American Federation of Teachers

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American Federation of Teachers
PredecessorAmerican Federation of Teachers and Students
FoundedApril 15, 1916 (1916-04-15)[1]
HeadquartersWashington, D.C.
  • United States
1.7 million
Key people
Randi Weingarten, president
AffiliationsAFL–CIO, Education International, Public Services International

The American Federation of Teachers (AFT) is the second largest teacher's labor union in America (the largest being the National Education Association). The union was founded in Chicago. John Dewey and Margaret Haley were founders.[2][3][4][5]

About 60 percent of AFT's membership works directly in education, with the remainder of the union's members composed of paraprofessionals and school-related personnel; local, state and federal employees; higher education faculty and staff, and nurses and other healthcare professionals.[6] The AFT has, since its founding, affiliated with trade union federations: until 1955 the American Federation of Labor, and now the AFL–CIO.


Total membership (US records; ×1000)[7]

Finances (US records; ×$1000)[7]
     Assets      Liabilities      Receipts      Disbursements

AFT was founded in Chicago, Illinois, on April 15, 1916. Charles Stillman was the first president and Margaret Haley was the national organizer. On May 9, 1916, the American Federation of Labor chartered the AFT. By 1919, AFT had 100 local affiliates and a membership of approximately 11,000 teachers, which amounted to 1.5% of the nation's teaching force. In its early days, AFT distinguished itself from the National Education Association (NEA) by its exclusion of school administrators from membership. Facing opposition from politicians and boards of education, membership in AFT declined to 7,000 by 1930. During this period, the organization had little impact on local or national education policy.[6]

AFT membership climbed during the Great Depression, reaching 33,000 by 1939. During the 1930s, AFT, whose members had historically been primary school teachers, saw influential college professors join the union. Also during the 1930s, the Communist Party gained influence within the AFT.[6] In 1941, under pressure from the AFL, the union ejected three local unions in New York City and Philadelphia (including its prominent early member, the New York City Teachers Union, AFT Local 5) for being communist-dominated. The charter revocations represented nearly a third of the union's national membership.[8]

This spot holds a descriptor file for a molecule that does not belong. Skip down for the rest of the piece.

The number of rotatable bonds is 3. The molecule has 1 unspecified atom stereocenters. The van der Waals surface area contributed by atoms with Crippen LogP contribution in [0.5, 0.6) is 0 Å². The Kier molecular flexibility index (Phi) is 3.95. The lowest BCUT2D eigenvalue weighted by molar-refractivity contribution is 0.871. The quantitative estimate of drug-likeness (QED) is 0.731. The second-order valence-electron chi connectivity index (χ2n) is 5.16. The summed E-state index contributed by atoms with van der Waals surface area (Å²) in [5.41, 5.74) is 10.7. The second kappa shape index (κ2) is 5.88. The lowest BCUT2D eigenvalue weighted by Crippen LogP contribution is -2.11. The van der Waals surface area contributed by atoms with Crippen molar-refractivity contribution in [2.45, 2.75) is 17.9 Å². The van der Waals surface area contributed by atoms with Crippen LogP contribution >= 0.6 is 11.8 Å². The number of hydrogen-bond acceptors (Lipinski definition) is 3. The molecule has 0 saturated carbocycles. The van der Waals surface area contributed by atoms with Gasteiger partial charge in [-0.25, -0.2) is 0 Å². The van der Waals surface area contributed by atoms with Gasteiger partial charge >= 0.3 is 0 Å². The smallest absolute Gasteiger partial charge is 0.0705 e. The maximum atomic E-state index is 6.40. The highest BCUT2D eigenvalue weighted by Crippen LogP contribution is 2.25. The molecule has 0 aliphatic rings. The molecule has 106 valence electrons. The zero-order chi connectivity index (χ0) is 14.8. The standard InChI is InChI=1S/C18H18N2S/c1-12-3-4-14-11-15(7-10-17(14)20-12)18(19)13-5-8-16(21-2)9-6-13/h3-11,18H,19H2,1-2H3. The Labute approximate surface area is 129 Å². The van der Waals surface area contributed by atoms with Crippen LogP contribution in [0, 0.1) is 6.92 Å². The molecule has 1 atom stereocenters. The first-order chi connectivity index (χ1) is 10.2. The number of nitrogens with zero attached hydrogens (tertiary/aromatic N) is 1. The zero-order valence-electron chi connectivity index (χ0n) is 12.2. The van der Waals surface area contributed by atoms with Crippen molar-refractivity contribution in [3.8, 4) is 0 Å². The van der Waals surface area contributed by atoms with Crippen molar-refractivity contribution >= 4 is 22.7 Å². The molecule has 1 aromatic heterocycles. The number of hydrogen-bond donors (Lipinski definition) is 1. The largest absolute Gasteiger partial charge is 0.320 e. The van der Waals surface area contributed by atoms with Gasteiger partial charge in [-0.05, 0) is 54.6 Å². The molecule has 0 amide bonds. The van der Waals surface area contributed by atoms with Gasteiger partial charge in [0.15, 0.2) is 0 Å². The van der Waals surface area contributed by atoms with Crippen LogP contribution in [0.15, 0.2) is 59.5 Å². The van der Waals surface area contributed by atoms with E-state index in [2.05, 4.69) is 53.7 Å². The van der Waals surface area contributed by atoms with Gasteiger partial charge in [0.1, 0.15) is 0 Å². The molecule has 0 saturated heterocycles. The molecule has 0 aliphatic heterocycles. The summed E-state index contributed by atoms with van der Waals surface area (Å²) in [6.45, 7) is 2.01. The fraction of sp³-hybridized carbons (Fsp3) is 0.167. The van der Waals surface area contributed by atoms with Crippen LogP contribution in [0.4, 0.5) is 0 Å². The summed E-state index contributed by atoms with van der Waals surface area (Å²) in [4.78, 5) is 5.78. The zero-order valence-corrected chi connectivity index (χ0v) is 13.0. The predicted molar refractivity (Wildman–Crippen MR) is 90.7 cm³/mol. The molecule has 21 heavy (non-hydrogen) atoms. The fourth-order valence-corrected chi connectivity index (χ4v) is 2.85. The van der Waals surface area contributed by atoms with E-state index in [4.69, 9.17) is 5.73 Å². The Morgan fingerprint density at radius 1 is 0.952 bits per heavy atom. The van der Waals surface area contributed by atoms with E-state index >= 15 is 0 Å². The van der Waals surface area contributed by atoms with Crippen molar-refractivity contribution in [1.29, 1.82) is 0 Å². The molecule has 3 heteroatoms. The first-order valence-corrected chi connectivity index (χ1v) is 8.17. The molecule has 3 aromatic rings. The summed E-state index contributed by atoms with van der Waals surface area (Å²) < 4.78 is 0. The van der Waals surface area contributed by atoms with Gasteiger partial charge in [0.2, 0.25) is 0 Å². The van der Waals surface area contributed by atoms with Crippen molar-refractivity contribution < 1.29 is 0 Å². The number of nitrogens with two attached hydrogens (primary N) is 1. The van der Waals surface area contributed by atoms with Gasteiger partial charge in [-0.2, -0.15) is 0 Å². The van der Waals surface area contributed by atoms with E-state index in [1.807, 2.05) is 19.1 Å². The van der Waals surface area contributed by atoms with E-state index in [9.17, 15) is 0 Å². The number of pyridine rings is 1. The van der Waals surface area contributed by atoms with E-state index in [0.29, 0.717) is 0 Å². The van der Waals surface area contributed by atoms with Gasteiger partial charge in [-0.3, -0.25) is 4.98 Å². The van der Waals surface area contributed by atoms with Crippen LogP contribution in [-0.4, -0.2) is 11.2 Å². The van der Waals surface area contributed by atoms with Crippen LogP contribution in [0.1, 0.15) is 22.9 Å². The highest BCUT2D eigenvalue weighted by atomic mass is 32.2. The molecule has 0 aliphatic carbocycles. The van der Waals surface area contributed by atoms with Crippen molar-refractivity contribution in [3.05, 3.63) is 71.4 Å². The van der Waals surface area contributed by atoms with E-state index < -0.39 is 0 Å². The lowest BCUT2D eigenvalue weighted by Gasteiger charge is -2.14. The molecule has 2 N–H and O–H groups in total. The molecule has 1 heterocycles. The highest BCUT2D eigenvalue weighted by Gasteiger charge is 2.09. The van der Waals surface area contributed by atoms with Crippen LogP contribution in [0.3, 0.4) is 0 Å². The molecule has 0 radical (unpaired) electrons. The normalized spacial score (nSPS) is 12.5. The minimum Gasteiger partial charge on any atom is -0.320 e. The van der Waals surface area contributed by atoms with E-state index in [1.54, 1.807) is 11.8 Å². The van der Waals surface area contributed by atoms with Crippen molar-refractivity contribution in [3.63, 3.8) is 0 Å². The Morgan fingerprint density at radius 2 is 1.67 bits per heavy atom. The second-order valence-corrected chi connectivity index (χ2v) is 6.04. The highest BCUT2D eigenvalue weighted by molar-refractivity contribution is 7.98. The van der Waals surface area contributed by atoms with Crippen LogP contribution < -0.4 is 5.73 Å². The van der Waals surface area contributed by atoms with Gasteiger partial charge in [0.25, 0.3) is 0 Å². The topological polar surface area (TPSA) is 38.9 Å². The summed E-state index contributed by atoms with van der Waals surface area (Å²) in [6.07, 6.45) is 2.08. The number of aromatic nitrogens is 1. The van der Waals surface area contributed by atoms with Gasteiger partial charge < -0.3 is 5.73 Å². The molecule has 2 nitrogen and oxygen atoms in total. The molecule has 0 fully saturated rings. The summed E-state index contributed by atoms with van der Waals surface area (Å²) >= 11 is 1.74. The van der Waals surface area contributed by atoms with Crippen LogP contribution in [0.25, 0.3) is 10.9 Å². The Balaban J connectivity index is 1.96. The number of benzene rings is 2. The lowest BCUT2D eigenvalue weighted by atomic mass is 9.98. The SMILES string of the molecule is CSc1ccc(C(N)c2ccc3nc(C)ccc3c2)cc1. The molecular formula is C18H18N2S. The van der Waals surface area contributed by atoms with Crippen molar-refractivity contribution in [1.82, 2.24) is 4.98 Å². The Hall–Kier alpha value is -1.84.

The 1940s were marked by a series of teacher strikes, including 57 strikes that occurred from 1946 through 1949. By 1947, AFT had a membership of 42,000. The 1960s and 1970s also saw numerous teacher strikes, including 1,000 strikes involving more than 823,000 teachers between 1960 and 1974.

AFT membership was 59,000 in 1960, 200,000 in 1970, and 550,000 in 1980.[6] In 2017, membership was around 1.6 million, and the union had due income of $35 million.[9]

Since 1977, AFT has published a quarterly magazine for teachers covering various issues about children and education called American Educator. In 1998, the membership of the NEA rejected a proposed merger with AFT. The AFT's membership is half that of the NEA.[6]

Presidents of the AFT[edit]

Albert Shanker

In 1974, Albert Shanker was elected president of AFT. He served in this role until his death on February 22, 1997.[10] For 27 years, Shanker wrote a weekly column entitled "Where We Stand" that ran as an advertisement in The New York Times. Shanker was an early advocate of charter schools.[10] He also called for a national competency test for teachers, merit pay for teachers, and more rigorous requirements for high school graduation.[11] During his tenure as AFT president, Shanker was jailed twice for leading illegal strikes.[12]

Sandra Feldman

Sandra Feldman served as AFT's president from 1997 to 2004. Feldman helped craft the No Child Left Behind Act.[13]

Edward J. McElroy

Edward J. McElroy, the AFT's secretary-treasurer since 1992, was elected president of the AFT in 2004, replacing Feldman.[14] On February 12, 2008, McElroy announced he would retire at the union's regularly scheduled biennial convention in July. On July 14, 2008, Randi Weingarten was elected to succeed him.[15]

Randi Weingarten

On July 14, 2008, Randi Weingarten, then the president of the United Federation of Teachers, was elected to succeed McElroy as AFT president. In September 2008, she announced the launch of the AFT Innovation Fund, a union-led, private foundation-supported effort to provide grants to AFT unions to develop and implement innovations in education.[16] In 2014, Weingarten announced that AFT was ending a five-year funding relationship between the Bill & Melinda Gates Foundation and the AFT Innovation Fund.[17]

Political activities[edit]

Since 1980, AFT and the NEA have contributed nearly $57.4 million to federal campaigns, an amount that is about 30 percent higher than any single corporation or other union. About 95 percent of political donations from teachers unions have gone to Democrats.[18]

In 2008, AFT provided a campaign contribution of $1,784,808.59 to Hillary Clinton and $1,997,375.00 to Barack Obama.[19]